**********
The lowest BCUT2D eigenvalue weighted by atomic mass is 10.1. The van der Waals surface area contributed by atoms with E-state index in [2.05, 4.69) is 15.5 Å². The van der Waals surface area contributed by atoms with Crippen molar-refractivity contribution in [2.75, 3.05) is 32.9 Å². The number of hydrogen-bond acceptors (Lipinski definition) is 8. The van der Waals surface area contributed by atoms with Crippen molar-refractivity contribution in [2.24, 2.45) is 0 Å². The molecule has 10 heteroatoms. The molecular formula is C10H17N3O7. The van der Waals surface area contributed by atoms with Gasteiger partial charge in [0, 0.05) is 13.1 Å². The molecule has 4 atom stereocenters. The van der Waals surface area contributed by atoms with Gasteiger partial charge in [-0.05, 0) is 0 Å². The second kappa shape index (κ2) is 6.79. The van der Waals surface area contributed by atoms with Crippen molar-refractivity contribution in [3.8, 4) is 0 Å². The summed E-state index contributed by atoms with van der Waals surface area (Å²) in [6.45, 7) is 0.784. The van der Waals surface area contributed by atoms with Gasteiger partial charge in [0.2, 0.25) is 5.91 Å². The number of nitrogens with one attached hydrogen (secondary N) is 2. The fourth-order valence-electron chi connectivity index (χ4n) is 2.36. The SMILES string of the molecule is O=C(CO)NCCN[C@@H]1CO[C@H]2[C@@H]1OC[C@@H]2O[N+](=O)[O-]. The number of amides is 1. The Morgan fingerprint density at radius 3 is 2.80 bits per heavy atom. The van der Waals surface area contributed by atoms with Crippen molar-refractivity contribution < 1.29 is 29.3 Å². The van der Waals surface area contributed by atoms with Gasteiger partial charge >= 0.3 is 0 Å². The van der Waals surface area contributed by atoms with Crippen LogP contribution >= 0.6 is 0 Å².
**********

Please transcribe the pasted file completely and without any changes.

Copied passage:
The lowest BCUT2D eigenvalue weighted by atomic mass is 10.1. The van der Waals surface area contributed by atoms with E-state index in [2.05, 4.69) is 15.5 Å². The van der Waals surface area contributed by atoms with Crippen molar-refractivity contribution in [2.75, 3.05) is 32.9 Å². The number of hydrogen-bond acceptors (Lipinski definition) is 8. The van der Waals surface area contributed by atoms with Crippen molar-refractivity contribution in [2.24, 2.45) is 0 Å². The molecule has 10 heteroatoms. The molecular formula is C10H17N3O7. The van der Waals surface area contributed by atoms with Gasteiger partial charge in [0, 0.05) is 13.1 Å². The molecule has 4 atom stereocenters. The van der Waals surface area contributed by atoms with Gasteiger partial charge in [-0.05, 0) is 0 Å². The second kappa shape index (κ2) is 6.79. The van der Waals surface area contributed by atoms with Crippen molar-refractivity contribution in [3.8, 4) is 0 Å². The summed E-state index contributed by atoms with van der Waals surface area (Å²) in [6.45, 7) is 0.784. The van der Waals surface area contributed by atoms with Gasteiger partial charge in [0.2, 0.25) is 5.91 Å². The number of nitrogens with one attached hydrogen (secondary N) is 2. The fourth-order valence-electron chi connectivity index (χ4n) is 2.36. The SMILES string of the molecule is O=C(CO)NCCN[C@@H]1CO[C@H]2[C@@H]1OC[C@@H]2O[N+](=O)[O-]. The number of amides is 1. The Morgan fingerprint density at radius 3 is 2.80 bits per heavy atom. The van der Waals surface area contributed by atoms with Crippen molar-refractivity contribution < 1.29 is 29.3 Å². The van der Waals surface area contributed by atoms with Gasteiger partial charge >= 0.3 is 0 Å². The van der Waals surface area contributed by atoms with Crippen LogP contribution >= 0.6 is 0 Å².